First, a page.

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If property prices raise too quickly, it can price people out of the market, cause mortgage stress and financial hardship and create a property bubble.

If property prices fall too quickly, it can be devastating to the economy as property investors have investments worth less than their loan.

So ideally, does the government want property prices to go up or to go down and at what rate?

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  • $\begingroup$ Property prices rising faster than general prices but slower than incomes would probably be popular, making existing property owners feel richer and future property owners feel affordability was increasing. $\endgroup$ – Henry Aug 31 '16 at 23:21
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I can't speak for the rate at which you should set your prices.

However, borrowing some knowledge for my class of monetary economics, I would say pricesetting has a lot to do with expectations.

Just like in the exchange market, when people expect prices to rise a certain self-fulfilling prophecy occurs which raises prices. Why is that? When people expect prices to rise it gives them time to adjust themselves to the rise in prices.

For instance: Let's suppose that the dollar is at 1,5dollars/€ For some reason people expect the exchange rate is going to rise. when I say rise I mean an exchange rate of for instance 1$/€ . Eventhough when the number becomes smaller because you need to spend more dollars to get the same quantity of euros.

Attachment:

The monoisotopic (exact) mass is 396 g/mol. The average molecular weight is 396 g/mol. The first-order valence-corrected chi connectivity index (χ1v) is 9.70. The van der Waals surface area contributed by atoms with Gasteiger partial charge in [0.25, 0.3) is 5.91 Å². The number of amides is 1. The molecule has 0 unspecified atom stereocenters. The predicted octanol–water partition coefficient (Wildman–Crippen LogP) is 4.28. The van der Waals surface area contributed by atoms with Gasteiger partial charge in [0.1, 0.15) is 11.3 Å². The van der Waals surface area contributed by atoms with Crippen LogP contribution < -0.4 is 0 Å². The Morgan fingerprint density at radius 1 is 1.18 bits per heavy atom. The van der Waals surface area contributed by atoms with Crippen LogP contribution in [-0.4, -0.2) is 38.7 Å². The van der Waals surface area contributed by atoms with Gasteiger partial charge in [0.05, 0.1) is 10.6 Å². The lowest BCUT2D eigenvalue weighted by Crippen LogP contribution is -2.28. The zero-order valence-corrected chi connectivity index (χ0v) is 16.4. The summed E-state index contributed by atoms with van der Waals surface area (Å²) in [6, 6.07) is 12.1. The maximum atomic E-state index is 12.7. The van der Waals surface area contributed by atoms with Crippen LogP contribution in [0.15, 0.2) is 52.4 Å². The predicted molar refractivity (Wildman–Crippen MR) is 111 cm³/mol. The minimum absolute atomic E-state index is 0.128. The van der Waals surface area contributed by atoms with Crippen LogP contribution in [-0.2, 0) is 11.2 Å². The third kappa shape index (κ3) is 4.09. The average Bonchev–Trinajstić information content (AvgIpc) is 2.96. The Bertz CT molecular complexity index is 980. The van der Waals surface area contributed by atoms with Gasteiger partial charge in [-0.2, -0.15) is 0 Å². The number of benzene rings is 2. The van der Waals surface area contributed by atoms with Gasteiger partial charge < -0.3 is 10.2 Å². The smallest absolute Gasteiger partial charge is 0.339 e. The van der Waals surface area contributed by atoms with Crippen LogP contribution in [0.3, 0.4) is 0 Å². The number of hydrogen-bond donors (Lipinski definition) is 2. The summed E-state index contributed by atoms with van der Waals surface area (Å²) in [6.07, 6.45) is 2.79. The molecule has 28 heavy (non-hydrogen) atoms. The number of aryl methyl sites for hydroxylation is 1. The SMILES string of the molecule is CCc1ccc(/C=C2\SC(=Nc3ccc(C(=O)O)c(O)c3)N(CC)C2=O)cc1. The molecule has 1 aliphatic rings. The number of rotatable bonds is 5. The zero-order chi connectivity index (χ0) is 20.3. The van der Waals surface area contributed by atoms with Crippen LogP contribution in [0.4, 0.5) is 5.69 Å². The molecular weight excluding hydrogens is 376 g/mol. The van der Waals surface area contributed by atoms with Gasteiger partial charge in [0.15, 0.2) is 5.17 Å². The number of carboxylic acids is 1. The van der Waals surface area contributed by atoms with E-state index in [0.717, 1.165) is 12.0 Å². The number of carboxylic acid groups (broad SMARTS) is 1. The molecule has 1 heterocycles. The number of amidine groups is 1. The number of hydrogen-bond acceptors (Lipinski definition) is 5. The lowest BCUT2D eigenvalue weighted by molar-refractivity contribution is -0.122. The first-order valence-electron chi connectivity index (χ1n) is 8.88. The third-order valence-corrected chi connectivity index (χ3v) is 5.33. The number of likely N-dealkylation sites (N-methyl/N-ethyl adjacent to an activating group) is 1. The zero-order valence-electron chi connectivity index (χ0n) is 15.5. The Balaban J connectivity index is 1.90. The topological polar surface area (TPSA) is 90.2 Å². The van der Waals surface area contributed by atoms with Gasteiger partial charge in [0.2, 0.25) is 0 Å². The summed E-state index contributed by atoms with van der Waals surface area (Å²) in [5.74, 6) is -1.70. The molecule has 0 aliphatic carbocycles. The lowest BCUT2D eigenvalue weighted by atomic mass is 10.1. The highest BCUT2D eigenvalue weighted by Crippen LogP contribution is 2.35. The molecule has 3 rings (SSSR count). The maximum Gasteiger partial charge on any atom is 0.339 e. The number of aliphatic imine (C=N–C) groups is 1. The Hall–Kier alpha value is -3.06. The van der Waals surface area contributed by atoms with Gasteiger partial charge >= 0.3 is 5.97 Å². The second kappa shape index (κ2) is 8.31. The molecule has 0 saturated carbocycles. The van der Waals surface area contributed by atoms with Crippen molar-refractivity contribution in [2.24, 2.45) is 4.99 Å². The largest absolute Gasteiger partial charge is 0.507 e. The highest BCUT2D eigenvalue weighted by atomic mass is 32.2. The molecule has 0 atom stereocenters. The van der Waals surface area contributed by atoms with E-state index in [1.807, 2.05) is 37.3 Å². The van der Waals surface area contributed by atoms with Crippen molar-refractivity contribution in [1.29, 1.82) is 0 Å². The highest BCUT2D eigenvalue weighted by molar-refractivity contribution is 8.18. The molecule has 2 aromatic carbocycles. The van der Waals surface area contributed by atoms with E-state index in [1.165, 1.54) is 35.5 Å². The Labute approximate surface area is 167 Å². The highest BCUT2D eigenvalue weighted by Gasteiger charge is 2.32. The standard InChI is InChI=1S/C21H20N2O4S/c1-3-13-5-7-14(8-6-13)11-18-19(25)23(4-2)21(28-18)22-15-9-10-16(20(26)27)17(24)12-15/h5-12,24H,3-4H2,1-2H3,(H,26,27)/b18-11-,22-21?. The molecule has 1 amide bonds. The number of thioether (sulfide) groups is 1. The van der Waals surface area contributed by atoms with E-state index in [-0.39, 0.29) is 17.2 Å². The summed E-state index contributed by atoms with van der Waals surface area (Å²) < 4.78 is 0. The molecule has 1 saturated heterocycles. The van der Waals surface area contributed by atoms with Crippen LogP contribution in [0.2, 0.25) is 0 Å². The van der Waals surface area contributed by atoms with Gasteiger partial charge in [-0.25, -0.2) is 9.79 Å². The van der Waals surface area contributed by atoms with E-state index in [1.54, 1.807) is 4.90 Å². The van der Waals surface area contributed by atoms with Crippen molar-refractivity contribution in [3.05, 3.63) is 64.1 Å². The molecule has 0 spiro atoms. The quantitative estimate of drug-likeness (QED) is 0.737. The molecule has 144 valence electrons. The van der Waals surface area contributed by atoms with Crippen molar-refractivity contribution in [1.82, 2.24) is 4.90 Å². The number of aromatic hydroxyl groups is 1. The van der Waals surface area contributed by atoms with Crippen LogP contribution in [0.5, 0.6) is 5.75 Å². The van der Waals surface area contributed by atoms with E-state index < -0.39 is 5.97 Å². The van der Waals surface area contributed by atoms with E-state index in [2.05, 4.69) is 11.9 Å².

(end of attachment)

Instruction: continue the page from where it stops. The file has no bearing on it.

People expect the exchange rate to rise. Well some people are scared of the price rise so they anticipate that by buying the euros at the current low price. This in turn raises the demand for euros and therefore raises its price. This is the self-fulfilling prophecy mechanism I was talking about.

I realise I haven't answered your questions completely. But I hope it helped you to know that even if you do you at which rate you should set the prices, it is still important to factor in the expectations of the population, however difficult that can be.

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    $\begingroup$ There is an error in the numeric example of this answer. And the answer itself does not seem to have anything to do with the housing market. $\endgroup$ – Giskard Jul 25 '16 at 16:24

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